Falana neither fits into a box nor dances to the tune of any musical stereotype.

The singer, whose music has elements of poetry, jazz, soul, rhythm, and percussion, does not have a particular genre.

Some have labelled her an Afro-fusion sensation, but Falana enjoys the luxury of not being restricted by categorisation.

Like a bird, she seeks to fly and roam through the skies of sound, unhindered.

SOUND & INFLUENCES

In a recent interview with TheCable Lifestyle, the singer made it known that music is her natural form of expression and revealed that her musical inspiration is basically a reflection of who she is, and the kind of music she enjoys.

“I am just trying to be myself in a very simple sense. Music that is raw and honest resonates most of me,” said Falana.

Lauryn Hill and Nina Simone, she said, have greatly influenced her style of writing, and added that Frank Ocean and SIA are some of the modern artistes whose writing she admires.

Although she has a refined taste, Falana is open to all sounds of music.

Music has always been her passion and it was inevitable that she’d tow the path of the bohemian – strumming on guitar strings, writing in the dead of the night and belting out powerful tunes.

“Some people are comfortable with suppressing their passions, others aren’t, I am one of those people that aren’t,” she said while explaining that she comes alive and becomes an entirely different person on stage.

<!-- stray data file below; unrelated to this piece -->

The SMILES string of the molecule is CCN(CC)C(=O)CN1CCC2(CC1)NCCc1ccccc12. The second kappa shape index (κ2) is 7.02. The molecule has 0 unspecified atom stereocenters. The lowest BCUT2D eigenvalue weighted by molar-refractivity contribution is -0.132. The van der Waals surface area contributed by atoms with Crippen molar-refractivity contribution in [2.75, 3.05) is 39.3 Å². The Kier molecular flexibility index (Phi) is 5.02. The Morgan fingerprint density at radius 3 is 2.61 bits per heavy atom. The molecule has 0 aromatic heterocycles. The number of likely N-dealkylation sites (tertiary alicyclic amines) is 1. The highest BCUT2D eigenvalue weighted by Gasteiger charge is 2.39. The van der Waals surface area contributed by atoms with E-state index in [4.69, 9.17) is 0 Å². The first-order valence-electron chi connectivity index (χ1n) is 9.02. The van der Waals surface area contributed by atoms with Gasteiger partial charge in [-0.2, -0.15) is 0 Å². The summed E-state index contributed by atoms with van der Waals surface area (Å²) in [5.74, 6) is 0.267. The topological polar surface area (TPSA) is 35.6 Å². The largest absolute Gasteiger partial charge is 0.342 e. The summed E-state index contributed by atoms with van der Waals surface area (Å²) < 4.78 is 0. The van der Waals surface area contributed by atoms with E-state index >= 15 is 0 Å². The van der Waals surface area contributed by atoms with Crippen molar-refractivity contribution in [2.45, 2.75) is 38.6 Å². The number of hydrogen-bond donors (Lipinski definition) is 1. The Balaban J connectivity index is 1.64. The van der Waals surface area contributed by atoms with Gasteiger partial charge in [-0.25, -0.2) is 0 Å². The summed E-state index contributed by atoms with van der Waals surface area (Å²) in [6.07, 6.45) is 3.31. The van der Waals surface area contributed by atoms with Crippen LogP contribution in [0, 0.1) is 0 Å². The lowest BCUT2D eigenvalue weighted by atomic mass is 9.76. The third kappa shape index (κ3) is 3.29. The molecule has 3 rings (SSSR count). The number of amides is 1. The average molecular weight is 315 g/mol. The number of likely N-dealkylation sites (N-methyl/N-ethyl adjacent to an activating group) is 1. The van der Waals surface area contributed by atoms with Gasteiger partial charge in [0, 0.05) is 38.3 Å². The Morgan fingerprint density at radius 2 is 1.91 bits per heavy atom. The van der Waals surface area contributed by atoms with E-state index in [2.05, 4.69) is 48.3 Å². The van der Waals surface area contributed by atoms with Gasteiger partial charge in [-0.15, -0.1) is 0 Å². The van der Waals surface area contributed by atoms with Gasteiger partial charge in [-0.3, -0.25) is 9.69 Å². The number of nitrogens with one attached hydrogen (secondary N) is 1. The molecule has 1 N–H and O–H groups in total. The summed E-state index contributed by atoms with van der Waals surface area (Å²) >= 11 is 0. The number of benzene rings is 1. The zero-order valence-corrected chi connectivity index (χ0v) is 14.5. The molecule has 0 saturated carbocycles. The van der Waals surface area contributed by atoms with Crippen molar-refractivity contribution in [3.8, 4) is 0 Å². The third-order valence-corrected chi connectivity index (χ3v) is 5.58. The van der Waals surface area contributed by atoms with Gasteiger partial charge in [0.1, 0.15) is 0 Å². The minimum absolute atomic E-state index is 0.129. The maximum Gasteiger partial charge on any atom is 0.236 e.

Falana says she's comfortable with her sound
Falana says she’s comfortable with her sound

MAINSTREAM MUSIC

In many music markets around the world, sounds that appeal to the mainstream audience tend to have greater commercial value.

The chances of fame are high and creative returns are much more guaranteed.

But Falana is not moved by the thought of all that, maintaining that the most successful sound is that which people can relate to.

“I am who I am…..and so I create what makes sense to me,” Falana said when asked if mainstream music would ever be an option.

She believes the market in Nigeria is large enough and strongly disagrees that most Nigerians appreciate one-dimensional music.

“I think historically if we look back and we see the kind of music people listened to in the 70’s and 60’s that means there’s a capacity for Nigerians to like diverse music”, said the singer who cited Onyeka Owenu and King Sunny Ade as examples.

Falana noted that she has enjoyed positive reception thus far while narrating her most humbling experience.

It was a comment made about her music – that it’s the type one listens to “when you’re going through something or feel introspective and you want to indulge in your emotions”.

Harping on the creative ways she expresses herself, Falana said she would like to dabble in visual arts.

She strongly opined that every creative individual has the capacity to create in different mediums, stressing that a lack of technical skills to execute isn’t really a barrier because an artiste can always communicate ideas to someone who can enhance them.

Falana wants her music to reach as far as possible
Falana wants her music to reach as far as possible

EXPANDING HER FRONTIERS

Falana’s first project, an EP of five songs titled ‘Things Fall Together’ was released in Cuba, and having been active for two years, she says Nigeria, Canada and Cuba are the countries where she has gotten the most encouraging reception.

The evolution of technology, she believes, has made it easier for music to cross borders.

“It would be silly if I were to limit myself to one place. So if I’m making music and someone half way across the world can relate to it then that’s amazing,” said Falana.

What keeps Falana going? TheCable Lifestyle asked.

“Self-motivation is the most sustaining form of motivation”, she quipped, while attributing a chunk of the support she gets to her family and friends.



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